United States District Court, W.D. Arkansas, Hot Springs Division
BARRY A. BRYANT, U.S. MAGISTRATE JUDGE
Drafton (“Plaintiff”) brings this action pursuant
to § 205(g) of Title II of the Social Security Act
(“The Act”), 42 U.S.C. § 405(g) (2010),
seeking judicial review of a final decision of the
Commissioner of the Social Security Administration
(“SSA”) denying his applications for Disability
Insurance Benefits (“DIB”), Supplemental Security
Income (“SSI”), and a period of disability under
Titles II and XVI of the Act.
Parties have consented to the jurisdiction of a magistrate
judge to conduct any and all proceedings in this case,
including conducting the trial, ordering the entry of a final
judgment, and conducting all post-judgment proceedings. ECF
No. 5. Pursuant to this authority, the Court
issues this memorandum opinion and orders the entry of a
final judgment in this matter.
protectively filed his disability applications on September
11, 2012. (Tr. 16, 207, 214). In his applications, Plaintiff
alleges being disabled due to back problems, eye problems,
cognition problems, sleep problems, bipolar disorder, high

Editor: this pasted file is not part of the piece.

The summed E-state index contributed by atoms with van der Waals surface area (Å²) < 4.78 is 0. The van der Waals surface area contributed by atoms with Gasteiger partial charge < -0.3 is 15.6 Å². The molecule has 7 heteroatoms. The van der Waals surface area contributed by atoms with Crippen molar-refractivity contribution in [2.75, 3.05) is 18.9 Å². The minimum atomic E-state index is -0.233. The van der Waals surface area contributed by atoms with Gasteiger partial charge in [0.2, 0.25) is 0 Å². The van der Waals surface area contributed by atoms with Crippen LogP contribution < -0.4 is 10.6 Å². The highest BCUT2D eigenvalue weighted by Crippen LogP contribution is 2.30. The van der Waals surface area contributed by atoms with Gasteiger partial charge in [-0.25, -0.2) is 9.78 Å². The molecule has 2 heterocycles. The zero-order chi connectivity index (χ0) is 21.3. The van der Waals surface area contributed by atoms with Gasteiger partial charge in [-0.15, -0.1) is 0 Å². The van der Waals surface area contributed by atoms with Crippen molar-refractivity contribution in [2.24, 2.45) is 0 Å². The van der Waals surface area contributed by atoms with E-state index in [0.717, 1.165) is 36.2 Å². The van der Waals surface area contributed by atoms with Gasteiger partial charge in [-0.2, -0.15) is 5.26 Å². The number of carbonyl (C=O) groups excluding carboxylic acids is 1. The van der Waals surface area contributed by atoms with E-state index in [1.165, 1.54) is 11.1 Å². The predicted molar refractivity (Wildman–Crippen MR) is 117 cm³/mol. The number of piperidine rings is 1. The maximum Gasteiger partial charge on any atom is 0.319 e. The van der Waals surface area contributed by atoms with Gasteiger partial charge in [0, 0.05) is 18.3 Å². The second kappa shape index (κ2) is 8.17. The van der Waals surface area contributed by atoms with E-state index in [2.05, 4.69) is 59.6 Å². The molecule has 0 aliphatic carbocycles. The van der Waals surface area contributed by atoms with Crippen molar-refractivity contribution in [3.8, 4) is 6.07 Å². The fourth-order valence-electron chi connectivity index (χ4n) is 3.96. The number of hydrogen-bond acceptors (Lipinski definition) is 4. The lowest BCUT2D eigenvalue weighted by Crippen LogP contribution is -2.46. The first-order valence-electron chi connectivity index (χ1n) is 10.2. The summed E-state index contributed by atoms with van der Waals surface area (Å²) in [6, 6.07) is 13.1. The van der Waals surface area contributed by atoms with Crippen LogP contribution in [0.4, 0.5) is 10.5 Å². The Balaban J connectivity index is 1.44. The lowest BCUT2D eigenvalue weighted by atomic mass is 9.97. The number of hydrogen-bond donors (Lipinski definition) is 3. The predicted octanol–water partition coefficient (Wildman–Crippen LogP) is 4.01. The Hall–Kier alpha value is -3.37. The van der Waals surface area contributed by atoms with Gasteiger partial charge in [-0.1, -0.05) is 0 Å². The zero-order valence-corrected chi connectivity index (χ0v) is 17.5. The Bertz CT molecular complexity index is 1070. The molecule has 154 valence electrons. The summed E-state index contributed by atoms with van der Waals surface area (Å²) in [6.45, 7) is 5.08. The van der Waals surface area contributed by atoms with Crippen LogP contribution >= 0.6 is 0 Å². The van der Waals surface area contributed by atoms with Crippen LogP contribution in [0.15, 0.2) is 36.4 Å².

blood pressure, and depression. (Tr. 260). During the
administrative hearing in this matter, Plaintiff also
detailed his head injuries, one from an assault and several
from car accidents. (Tr. 43-44). Plaintiff alleges an onset
date of November 1, 2008. (Tr. 16). These applications were
denied initially and again upon reconsideration. (Tr.
Plaintiff's applications were denied, Plaintiff requested
an administrative hearing, and this hearing request was
granted. (Tr. 37-76). Thereafter, on June 9, 2014, the ALJ
held an administrative hearing in Hot Springs, Arkansas on
Plaintiff's applications. Id. At this hearing,
Plaintiff was present and was represented by Ian Reed.
Id. Plaintiff and Vocational Expert
(“VE”) James Wallace testified at this hearing.
Id. At this hearing, Plaintiff testified he was
fifty (50) years old, which is defined as a person
“closely approaching advanced age” under 20
C.F.R. § 416.963(d) (2008) (SSI) and 20 C.F.R. §
404.1563(d) (2008) (DIB). (Tr. 40). As for his education,
Plaintiff testified he completed the eleventh grade in school